There are three common ways to access water while living off the grid:
Hauled water is instantly potable, requiring no treatment before use. But hauling water is the least sustainable option as it requires travelling to the nearest town to refill your tanks or paying a service to deliver water to you regularly. Hauled water is handy to have on hand, but it shouldn’t be relied on as your sole source.
Installing a well
If you’re thinking of installing a well, check that it’s suitable in your location before purchasing your property. A well comes with a high initial cost but will provide a consistent, reliable water source throughout your off-grid life. You will need a manual or solar-powered pump to access the water from your well.
If you’re lucky enough to live near a natural spring, you’ve hit the jackpot. As this is a rarity, you’ll most likely be collecting rainwater. Rainwater is a clean, naturally occurring resource that you can collect in catchment systems that flow from your roof to your storage.
Off-grid living means eating only what you grow and raise yourself. Your natural food sources must be capable of providing you with enough to live on, no matter the season.
Here are your essential food sources:
A successful off-grid vegetable garden will have plenty of easy-to-grow vegetables such as potatoes, beans, corn and carrots. Ensure you always have a good supply of seeds and learn how to preserve foods. This will minimise waste and provide you with fruit and vegetables outside the crop’s season.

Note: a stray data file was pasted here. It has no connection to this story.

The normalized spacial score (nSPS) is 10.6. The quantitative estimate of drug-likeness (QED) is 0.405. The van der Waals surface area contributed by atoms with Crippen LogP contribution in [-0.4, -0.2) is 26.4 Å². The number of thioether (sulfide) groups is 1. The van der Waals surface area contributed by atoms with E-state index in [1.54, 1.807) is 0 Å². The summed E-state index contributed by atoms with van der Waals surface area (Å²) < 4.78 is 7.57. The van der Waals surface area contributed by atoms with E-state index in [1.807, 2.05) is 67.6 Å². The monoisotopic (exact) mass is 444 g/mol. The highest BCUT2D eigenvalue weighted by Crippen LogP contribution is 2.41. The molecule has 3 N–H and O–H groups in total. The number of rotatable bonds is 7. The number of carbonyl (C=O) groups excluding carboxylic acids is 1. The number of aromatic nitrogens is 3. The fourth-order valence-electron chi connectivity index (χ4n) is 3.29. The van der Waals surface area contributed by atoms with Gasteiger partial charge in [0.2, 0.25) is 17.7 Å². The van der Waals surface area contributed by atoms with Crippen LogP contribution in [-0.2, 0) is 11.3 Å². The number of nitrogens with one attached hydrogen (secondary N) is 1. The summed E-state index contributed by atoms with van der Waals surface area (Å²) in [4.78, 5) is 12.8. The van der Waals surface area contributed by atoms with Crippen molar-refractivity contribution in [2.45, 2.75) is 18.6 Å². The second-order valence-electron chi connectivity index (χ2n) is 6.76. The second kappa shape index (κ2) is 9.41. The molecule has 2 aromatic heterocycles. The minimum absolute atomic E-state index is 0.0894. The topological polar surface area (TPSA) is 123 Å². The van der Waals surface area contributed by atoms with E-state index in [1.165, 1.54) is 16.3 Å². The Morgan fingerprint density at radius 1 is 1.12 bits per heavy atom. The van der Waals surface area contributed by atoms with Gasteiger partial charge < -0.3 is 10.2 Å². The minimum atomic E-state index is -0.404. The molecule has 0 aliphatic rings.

While they take some time to get established, fruit trees provide an instant food source when in season. Plant a variety of fruit trees to ensure there’s always a range of fruits available each season.
A chicken coop will provide you with plenty of fresh eggs (and the occasional meal).
An established beehive will help pollinate your crop and provide an abundance of honey. You can also use the beeswax to create natural candles thatreduce dust, pollen and toxin levels in the air of your tiny home.
A sustainable life off the grid means having an off-grid alternative to modern-day comforts. This includes waste disposals and flushing toilets.
What will you do with your waste?
Establish a good home compost with kitchen waste such as fruit and vegetable scraps, eggshells, paper and grass clippings. This turns your food waste into nutrient-dense food for your soil, helping your garden thrive.
The easiest and most sustainable way to deal with human waste is to invest in a composting toilet and turn your waste into compost. To be clear, this is not compost for your garden but rather for other non-food plants on your property. Human waste is a great composting method but requires a good level of knowledge before committing to the journey.
An Off-Grid Lifestyle Isn’t For Everyone, But Everyone Can Live Off The Grid
While off-grid living is the ultimate solution to finding peace among nature, we still need to meet all our needs such as food, water, shelter, energy, and sanitation. With a little preparation, you’ll set yourself up for a successful life off the grid.